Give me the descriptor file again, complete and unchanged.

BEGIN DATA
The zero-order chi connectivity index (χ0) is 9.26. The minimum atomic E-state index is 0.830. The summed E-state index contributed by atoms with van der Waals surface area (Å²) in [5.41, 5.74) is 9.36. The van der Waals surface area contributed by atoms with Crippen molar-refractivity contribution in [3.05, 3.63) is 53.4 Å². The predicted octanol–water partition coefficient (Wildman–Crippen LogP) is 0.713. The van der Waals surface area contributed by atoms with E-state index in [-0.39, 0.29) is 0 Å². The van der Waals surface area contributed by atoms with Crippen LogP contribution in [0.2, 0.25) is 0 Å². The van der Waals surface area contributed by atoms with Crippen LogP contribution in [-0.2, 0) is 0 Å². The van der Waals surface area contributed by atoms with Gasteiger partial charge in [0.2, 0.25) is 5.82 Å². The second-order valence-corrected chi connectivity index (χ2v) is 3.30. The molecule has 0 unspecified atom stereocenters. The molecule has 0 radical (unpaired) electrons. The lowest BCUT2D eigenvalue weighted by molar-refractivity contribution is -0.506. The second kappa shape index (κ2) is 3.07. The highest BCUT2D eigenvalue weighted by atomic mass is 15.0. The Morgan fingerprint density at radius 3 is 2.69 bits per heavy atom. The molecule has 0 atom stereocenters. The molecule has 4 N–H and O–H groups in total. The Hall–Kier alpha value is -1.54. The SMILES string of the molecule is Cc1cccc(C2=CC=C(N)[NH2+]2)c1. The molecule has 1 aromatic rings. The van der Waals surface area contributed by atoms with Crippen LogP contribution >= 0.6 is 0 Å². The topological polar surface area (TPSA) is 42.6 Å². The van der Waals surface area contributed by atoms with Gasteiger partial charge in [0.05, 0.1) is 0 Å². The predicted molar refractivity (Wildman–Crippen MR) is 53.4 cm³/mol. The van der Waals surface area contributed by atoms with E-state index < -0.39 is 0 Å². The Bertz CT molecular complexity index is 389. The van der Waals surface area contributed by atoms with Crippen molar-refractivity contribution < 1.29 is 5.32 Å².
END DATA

The zero-order chi connectivity index (χ0) is 9.26. The minimum atomic E-state index is 0.830. The summed E-state index contributed by atoms with van der Waals surface area (Å²) in [5.41, 5.74) is 9.36. The van der Waals surface area contributed by atoms with Crippen molar-refractivity contribution in [3.05, 3.63) is 53.4 Å². The predicted octanol–water partition coefficient (Wildman–Crippen LogP) is 0.713. The van der Waals surface area contributed by atoms with E-state index in [-0.39, 0.29) is 0 Å². The van der Waals surface area contributed by atoms with Crippen LogP contribution in [0.2, 0.25) is 0 Å². The van der Waals surface area contributed by atoms with Crippen LogP contribution in [-0.2, 0) is 0 Å². The van der Waals surface area contributed by atoms with Gasteiger partial charge in [0.2, 0.25) is 5.82 Å². The second-order valence-corrected chi connectivity index (χ2v) is 3.30. The molecule has 0 unspecified atom stereocenters. The molecule has 0 radical (unpaired) electrons. The lowest BCUT2D eigenvalue weighted by molar-refractivity contribution is -0.506. The second kappa shape index (κ2) is 3.07. The highest BCUT2D eigenvalue weighted by atomic mass is 15.0. The Morgan fingerprint density at radius 3 is 2.69 bits per heavy atom. The molecule has 0 atom stereocenters. The molecule has 4 N–H and O–H groups in total. The Hall–Kier alpha value is -1.54. The SMILES string of the molecule is Cc1cccc(C2=CC=C(N)[NH2+]2)c1. The molecule has 1 aromatic rings. The van der Waals surface area contributed by atoms with Crippen LogP contribution >= 0.6 is 0 Å². The topological polar surface area (TPSA) is 42.6 Å². The van der Waals surface area contributed by atoms with Gasteiger partial charge in [0.05, 0.1) is 0 Å². The predicted molar refractivity (Wildman–Crippen MR) is 53.4 cm³/mol. The van der Waals surface area contributed by atoms with E-state index < -0.39 is 0 Å². The Bertz CT molecular complexity index is 389. The van der Waals surface area contributed by atoms with Crippen molar-refractivity contribution < 1.29 is 5.32 Å².